Transdisciplinary Projects using Augmented Reality: From Gallery Walk to Multilingual Multimedia Posters


Melda N. Yildiz, Ed.D.Kean University, NJMyildiz@kean.edu



October 13, 2014
ICSFI 2014 Conference



Abstract:
This paper outlines the role of augmented realities in education using mobile technologies such as phones, Global Positioning System (GPS), and tablet PC technologies in developing transdisciplinary projects for education; offers creative strategies and possibilities for integrating mobile technologies into the curriculum; and demonstrates interactive gallery walk projects such as StarTalk grant using Ipad touches to teach Hindi language, and Global Kitchen Project to develop healthy eating habits among elementary students using augmented reality. We explored a wide range of meanings participants associated with multilingual multicultural project based activities; the impact of mobile technologies in developing multicultural and multilingual curriculum that promotes differentiated instruction; the ways in which participants responded to interactive gallery walk projects; and how they gained alternative points of view on global issues and renewed interest and commitment to world languages and global education.


Powerpoint slides-
https://drive.google.com/file/d/0Bz6W49UqXgdUUE1fb2o5R05sVEk/view?usp=sharing



Key Words:
Augmented Reality
Gallery Walk
Mobile Technologies
Multilingual
Transdisciplinary

Introduction:

The “m” in m-Learning usually refers to mobile learning. In our transdisciplinary multimedia projects, our pre-service teachers and I use “m” in multidisciplinary learning context, from media literacy to multilingual education. We developed a 9M curriculum model (Yildiz, et. al 2014) based on state core curriculum and common core standards[1] (e.g. Music, Maps, Math, Media) in designing our transdisciplinary, inclusive and interactive K12 curriculum projects using mobile technologies. As the National Association for Media Literacy Education (NAMLE) states in their website “media literacy education—the process of teaching how to access, analyze, evaluate, create, and communicate using media in all of its forms—supports many of the most challenging goals of the Common Core State Standards (CCSS).”

In this paper, we share our transdisciplinary projects integrating all the subject fields using the 9M curriculum model and exploring the inclusive, innovative and cost effective strategies and tools for our curriculum projects. For our projects, we aim to accomplish three main goals: (1) promoting cultural and linguistically responsive curriculum while developing global competencies and 21st century skills[2] through mobile technologies (e.g. ipads, ipods, flip cameras); (2) describing the participants reactions, discoveries, and experiences using mobile technologies; and (3) showcasing their multilingual multicultural multimedia.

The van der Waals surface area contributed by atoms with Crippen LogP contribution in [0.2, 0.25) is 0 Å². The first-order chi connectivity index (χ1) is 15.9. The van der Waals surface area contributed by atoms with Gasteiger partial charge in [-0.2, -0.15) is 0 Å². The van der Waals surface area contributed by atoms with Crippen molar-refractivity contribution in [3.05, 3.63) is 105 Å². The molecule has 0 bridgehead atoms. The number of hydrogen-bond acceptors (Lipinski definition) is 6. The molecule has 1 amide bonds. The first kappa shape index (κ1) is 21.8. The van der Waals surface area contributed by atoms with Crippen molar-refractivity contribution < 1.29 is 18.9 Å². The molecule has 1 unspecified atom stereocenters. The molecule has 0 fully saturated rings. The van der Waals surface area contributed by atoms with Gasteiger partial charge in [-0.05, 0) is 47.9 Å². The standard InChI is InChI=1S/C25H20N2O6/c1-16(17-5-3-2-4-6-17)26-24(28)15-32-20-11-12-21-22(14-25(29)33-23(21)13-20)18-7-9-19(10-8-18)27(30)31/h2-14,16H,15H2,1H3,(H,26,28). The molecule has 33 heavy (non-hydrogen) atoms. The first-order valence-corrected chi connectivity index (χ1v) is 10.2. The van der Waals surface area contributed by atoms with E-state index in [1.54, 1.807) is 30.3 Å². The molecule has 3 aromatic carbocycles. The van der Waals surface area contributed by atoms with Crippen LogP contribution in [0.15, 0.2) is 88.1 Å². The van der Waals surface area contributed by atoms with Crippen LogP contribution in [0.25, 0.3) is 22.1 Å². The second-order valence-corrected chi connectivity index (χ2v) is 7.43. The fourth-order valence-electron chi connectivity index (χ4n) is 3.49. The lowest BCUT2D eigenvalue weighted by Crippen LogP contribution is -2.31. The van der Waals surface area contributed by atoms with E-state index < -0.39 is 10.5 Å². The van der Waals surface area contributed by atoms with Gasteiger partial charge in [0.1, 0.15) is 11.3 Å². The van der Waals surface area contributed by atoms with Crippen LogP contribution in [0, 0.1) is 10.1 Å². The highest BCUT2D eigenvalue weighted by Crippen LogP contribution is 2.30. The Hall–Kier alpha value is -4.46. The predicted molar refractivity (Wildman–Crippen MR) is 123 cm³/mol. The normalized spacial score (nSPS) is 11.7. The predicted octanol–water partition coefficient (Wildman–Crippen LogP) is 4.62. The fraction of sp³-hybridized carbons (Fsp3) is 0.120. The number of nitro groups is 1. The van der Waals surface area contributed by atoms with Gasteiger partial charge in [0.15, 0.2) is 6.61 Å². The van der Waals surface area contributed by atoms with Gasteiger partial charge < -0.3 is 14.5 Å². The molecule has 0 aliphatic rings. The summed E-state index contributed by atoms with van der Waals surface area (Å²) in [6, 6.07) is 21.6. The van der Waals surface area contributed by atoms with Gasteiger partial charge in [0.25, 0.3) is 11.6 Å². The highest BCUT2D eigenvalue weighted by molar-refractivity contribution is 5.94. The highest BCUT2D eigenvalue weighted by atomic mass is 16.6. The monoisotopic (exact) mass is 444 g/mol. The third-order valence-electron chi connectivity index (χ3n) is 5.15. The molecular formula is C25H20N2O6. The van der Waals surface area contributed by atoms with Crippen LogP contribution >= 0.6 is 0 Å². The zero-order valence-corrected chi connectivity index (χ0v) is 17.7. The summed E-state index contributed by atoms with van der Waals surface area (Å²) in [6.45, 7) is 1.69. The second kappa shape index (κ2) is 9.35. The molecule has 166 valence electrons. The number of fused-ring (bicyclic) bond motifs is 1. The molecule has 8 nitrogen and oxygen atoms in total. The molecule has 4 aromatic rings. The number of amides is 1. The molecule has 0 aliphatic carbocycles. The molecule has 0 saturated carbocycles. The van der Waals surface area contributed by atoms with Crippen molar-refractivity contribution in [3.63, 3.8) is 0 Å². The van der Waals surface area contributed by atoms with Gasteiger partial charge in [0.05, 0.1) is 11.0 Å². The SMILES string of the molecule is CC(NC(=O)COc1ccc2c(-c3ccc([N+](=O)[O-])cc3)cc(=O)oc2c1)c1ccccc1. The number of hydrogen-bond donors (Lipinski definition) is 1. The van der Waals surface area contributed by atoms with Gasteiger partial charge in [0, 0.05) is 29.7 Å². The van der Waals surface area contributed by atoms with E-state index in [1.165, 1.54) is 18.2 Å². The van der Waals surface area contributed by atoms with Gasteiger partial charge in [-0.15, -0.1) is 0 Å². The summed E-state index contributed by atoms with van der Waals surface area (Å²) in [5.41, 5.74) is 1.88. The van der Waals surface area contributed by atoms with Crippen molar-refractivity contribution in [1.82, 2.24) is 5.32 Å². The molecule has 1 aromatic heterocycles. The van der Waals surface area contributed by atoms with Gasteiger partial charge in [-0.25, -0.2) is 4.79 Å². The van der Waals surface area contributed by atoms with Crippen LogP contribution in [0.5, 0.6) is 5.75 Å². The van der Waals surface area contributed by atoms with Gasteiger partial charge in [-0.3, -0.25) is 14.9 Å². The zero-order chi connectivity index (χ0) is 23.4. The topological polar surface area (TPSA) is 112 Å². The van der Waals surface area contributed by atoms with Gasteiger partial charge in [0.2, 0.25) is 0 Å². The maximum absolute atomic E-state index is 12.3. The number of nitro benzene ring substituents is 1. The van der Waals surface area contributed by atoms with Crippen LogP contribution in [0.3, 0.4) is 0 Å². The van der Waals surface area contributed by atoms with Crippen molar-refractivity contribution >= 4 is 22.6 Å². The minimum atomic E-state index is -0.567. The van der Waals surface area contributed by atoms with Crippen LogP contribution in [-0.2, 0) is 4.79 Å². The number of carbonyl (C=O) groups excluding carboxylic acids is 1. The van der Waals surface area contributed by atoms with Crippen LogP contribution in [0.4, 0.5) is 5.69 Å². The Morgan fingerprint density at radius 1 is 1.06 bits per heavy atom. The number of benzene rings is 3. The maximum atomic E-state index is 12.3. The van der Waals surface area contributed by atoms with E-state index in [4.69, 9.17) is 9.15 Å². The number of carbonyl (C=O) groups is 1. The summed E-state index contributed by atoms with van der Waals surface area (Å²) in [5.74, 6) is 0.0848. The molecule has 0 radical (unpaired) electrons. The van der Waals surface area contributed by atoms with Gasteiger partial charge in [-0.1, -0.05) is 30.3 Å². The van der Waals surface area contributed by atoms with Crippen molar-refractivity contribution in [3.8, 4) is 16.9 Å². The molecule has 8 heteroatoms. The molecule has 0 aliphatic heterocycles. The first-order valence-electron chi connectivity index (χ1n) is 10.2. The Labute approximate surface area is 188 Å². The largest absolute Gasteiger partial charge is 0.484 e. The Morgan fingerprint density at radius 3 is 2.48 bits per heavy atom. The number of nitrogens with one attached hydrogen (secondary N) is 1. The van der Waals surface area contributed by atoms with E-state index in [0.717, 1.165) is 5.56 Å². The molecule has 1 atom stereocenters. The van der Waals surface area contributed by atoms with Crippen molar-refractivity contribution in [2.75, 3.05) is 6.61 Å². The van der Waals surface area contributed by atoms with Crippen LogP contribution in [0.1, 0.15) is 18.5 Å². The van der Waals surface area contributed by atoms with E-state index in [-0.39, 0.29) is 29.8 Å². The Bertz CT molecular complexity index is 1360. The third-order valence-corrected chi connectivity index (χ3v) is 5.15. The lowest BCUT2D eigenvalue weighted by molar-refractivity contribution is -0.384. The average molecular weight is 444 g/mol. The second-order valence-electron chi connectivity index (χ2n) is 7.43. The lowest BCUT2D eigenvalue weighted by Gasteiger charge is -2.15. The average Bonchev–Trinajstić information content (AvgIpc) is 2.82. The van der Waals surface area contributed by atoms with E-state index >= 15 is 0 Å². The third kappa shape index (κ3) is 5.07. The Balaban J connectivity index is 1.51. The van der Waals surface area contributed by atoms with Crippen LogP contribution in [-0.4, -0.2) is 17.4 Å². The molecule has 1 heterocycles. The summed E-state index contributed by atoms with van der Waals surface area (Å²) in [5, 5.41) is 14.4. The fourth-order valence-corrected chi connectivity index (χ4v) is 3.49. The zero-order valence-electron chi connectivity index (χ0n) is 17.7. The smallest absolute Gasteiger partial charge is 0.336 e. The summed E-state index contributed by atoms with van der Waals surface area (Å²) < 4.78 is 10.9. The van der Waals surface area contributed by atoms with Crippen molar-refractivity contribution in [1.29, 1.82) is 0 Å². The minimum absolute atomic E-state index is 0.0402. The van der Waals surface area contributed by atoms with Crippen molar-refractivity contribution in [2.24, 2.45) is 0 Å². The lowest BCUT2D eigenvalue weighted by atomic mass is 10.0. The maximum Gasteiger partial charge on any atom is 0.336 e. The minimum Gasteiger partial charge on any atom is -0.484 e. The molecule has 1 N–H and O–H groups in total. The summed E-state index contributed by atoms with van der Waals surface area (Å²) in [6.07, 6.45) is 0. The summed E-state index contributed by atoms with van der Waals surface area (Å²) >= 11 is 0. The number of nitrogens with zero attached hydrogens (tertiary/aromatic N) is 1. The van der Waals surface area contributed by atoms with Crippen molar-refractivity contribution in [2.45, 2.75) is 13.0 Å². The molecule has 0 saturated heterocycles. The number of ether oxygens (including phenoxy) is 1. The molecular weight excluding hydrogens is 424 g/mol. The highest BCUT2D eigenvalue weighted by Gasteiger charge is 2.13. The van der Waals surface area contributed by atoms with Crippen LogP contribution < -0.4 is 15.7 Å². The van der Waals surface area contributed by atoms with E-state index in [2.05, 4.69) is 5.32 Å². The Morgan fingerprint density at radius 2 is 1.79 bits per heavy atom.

In order to create differentiated and inclusive modules, we used the gallery walk approach to our multimedia activities and projects. Gallery walk is based on Museum approach to teaching. It can be a collection of artifacts (e.g. manipulative, maps, pictures, posters, timeline of events, audio and video clips) designed to present the particular topic to the audience.

In each module or learning station, participants are encouraged to: (1) argue the challenges and advantages of transformative critical pedagogy and media education integrating innovative technologies (e.g. augmented reality); (2) discuss the use and the role of innovative technologies in developing global competencies, critical thinking and 21st century skills among undergraduate students; (3) explore various transdisciplinary learning modules across content areas (e.g. math, geography, cultural studies, world languages) and project-based globally connected games, music and activities; (4) investigate the use and the power of innovative technologies and online resources such as MOOCs, wikibook projects and interactive games as a means to promote heutagogy; (5) exchange their ideas, practices, and projects.

We provide hand on training on the use of mobile technologies, educational apps and games, augmented reality software to participants such as students, faculty, in-service and pre-service teachers. In our transdisciplinary projects and activities, faculty, in-service and pre-service teacher participants are also invited to co-design and provide feedback on the curriculum, and they are encouraged to:
  • argue the challenges and advantages of mobile technologies (Ipads) in the multicultural multilingual curriculum,